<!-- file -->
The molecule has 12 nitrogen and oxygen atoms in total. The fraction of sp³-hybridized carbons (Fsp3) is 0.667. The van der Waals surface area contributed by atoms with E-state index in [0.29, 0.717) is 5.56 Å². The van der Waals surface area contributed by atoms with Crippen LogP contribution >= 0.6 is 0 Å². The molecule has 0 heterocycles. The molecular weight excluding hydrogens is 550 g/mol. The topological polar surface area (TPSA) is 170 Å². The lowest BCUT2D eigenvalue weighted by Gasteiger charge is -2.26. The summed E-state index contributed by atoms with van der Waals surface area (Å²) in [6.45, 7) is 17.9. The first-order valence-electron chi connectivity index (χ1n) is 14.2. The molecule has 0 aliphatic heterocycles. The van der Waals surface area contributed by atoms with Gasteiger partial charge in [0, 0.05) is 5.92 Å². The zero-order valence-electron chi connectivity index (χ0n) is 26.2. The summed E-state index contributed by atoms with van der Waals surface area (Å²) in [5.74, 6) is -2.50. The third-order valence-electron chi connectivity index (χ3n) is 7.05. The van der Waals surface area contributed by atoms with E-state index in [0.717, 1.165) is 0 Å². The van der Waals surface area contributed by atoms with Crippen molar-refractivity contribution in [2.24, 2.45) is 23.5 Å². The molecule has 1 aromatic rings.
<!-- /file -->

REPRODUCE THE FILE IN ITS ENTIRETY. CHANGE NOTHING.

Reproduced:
The molecule has 12 nitrogen and oxygen atoms in total. The fraction of sp³-hybridized carbons (Fsp3) is 0.667. The van der Waals surface area contributed by atoms with E-state index in [0.29, 0.717) is 5.56 Å². The van der Waals surface area contributed by atoms with Crippen LogP contribution >= 0.6 is 0 Å². The molecule has 0 heterocycles. The molecular weight excluding hydrogens is 550 g/mol. The topological polar surface area (TPSA) is 170 Å². The lowest BCUT2D eigenvalue weighted by Gasteiger charge is -2.26. The summed E-state index contributed by atoms with van der Waals surface area (Å²) in [6.45, 7) is 17.9. The first-order valence-electron chi connectivity index (χ1n) is 14.2. The molecule has 0 aliphatic heterocycles. The van der Waals surface area contributed by atoms with Gasteiger partial charge in [0, 0.05) is 5.92 Å². The zero-order valence-electron chi connectivity index (χ0n) is 26.2. The summed E-state index contributed by atoms with van der Waals surface area (Å²) in [5.74, 6) is -2.50. The third-order valence-electron chi connectivity index (χ3n) is 7.05. The van der Waals surface area contributed by atoms with E-state index in [0.717, 1.165) is 0 Å². The van der Waals surface area contributed by atoms with Crippen molar-refractivity contribution in [2.24, 2.45) is 23.5 Å². The molecule has 1 aromatic rings.